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Confessions of a Buggy Whip Salesman

December 7, 2010

The buggy whip maker is used in countless analogous lessons to illustrate the necessity and acceptance of progress and industry. Also effective illustrations have been milk men, passenger pigeon trainers, and “duck & cover” instructors.

For now, however, let’s stick to the buggy whip maker. Barney the Buggy the Whip builder was about the best there was. He put extra care and expense into his product, the leather handles, the hand made tassles. They really were the most quality built buggy whips around.

But as good a product as Barney’s buggy whips were, he knew that the reason for his domination of the market was due to his machine of a buggy whip sales guy. Gus the sales guy walked into Barney’s shop one day and said,

“Ya know what Barney, that’s the finest buggy whip I’ve ever laid eyes on! How many of those you turnin’ over a month? Whatever it is, I can double it!”

And he did! From their partnership, the demand for Barney’s buggy whips went through the roof! So much so, he was able to triple his price based on supply and demand and in no time they were both raking it in.

Then the automobile started to populate the roads and when Barney saw the car beginning to push the horse and buggy over, his clear head for business advised him to start shifting some of his focus over to his riding crop and saddle stirrup business. He also began putting together a business plan for steering wheel covers and leather upholstery, but I don’t know what became of that.

Now, Gus went into Buggy Whip sales because the commissions were extremely high due to the demand and mark up on the item. So as buggy whip sales dropped, Gus the sales guy focused even harder on selling them. But it seemed no matter how many hours he added to his sales day, his monthly commissions kept falling, until one day Barney, now the riding crop and saddle maker said to him, “I’m sorry fella, I just can’t use you anymore.”

Gus sent out his resume to buggy whip makers in same size markets all across the immediate region, but it was the same story everywhere. Unless he was willing to move to a much smaller market and lifestyle, he was out of a job.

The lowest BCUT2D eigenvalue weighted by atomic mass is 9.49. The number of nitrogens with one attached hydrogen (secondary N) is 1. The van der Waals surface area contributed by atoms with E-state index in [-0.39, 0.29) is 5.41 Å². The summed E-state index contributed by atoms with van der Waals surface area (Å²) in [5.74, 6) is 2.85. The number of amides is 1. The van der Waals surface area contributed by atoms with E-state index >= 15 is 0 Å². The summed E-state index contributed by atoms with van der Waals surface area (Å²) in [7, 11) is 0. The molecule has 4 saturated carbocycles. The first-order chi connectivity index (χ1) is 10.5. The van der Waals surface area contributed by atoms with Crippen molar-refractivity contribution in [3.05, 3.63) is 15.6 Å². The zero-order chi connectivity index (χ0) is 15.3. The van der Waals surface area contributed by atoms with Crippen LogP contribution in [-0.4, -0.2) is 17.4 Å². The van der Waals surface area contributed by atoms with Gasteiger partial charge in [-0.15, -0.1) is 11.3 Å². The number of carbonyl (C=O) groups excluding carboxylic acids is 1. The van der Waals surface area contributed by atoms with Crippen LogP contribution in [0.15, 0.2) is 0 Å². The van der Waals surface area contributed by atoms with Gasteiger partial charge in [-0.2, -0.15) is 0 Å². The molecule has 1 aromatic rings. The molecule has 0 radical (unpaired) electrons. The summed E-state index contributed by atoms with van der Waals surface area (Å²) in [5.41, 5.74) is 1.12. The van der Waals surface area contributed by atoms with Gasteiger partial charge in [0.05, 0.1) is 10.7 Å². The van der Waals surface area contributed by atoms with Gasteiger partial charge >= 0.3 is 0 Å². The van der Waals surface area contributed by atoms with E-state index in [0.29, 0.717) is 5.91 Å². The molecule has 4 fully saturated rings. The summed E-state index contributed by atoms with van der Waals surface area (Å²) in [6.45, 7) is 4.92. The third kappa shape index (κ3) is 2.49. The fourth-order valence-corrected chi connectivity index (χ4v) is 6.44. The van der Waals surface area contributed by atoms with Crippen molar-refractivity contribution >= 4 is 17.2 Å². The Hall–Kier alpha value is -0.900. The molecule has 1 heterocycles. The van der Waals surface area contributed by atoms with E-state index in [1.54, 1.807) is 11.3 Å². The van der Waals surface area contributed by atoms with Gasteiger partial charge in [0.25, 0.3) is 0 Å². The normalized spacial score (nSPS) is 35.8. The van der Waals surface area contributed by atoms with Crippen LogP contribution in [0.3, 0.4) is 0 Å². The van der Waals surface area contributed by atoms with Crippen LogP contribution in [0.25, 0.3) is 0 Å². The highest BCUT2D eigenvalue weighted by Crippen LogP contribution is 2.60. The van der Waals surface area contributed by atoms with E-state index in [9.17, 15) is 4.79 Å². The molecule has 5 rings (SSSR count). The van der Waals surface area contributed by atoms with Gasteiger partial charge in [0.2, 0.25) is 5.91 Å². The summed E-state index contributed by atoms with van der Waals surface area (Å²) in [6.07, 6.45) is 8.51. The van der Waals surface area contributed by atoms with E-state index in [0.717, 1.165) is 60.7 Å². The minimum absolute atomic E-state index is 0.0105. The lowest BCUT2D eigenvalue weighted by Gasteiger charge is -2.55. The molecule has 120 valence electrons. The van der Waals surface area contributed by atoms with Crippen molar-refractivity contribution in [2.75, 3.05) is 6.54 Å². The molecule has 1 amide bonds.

So what happened to Gus? I wish I knew, because I think I’m the next buggy whip sales guy. I’ve had a pretty good run working at a local TV network affiliate. Now the television distribution model is changing. Cable, satellite, DVR and online availability are causing affiliates to scramble for meaning. Very soon, the old model of advertising locally on TV will dry up, and I’ll be held holding a big fistful of air that no one wants to buy.

But I’m no Gus! I learned, growing up on the beaches of South Florida, when I would be completely relaxed in my beach chair, feet nestled deep in the mushy sand of low tide, and a cooler sitting beside me, that no matter how great the moment was, eventually, the cooler would begin to try and float away. If I waited longer, my butt would start to get wet. If I still did nothing, seaweed and other gook would gather in my submerged lap.

So instead, when I noticed that the tide had shifted back in, no matter how comfortable I was at that moment, I would either break everything down and move to where I could be comfortable again, or I would go find something else completely different to do. After all, in the end the only other option was to stubbornly wait it out and drown.

Now as I look around me, I again find that the cooler isn’t exactly where I set it down anymore. And I’m no Gus. So, before I get covered in the gook of this shifting tide, I’m going to get up. I’ve been resting for too long anyway.

2 Comments leave one →
  1. Anonymous permalink
    February 18, 2012 12:05 am

    I know a man who sells watch bands. He insists people still wear watches and never gave a moment’s thought to the proliferation of cellphones that display the time. And he thinks he has to work harder even though his sales have been on a ten year decline. I wish he would just wake up.

    • February 18, 2012 3:01 am

      If there is really a guy who still sells watch bands, then your observation is very profound! I haven’t worn a watch since ’94. His only option is to realize that watches are now only worn by the affluent (Rolexes, etc). find a line of wristbands that is 5x the price what he’s currently selling, widely market it as 10x the status value, and then he might have a shot at one last quick escalation of income to make the money he needs to transition into another line of work.

      Thanks for the comment.

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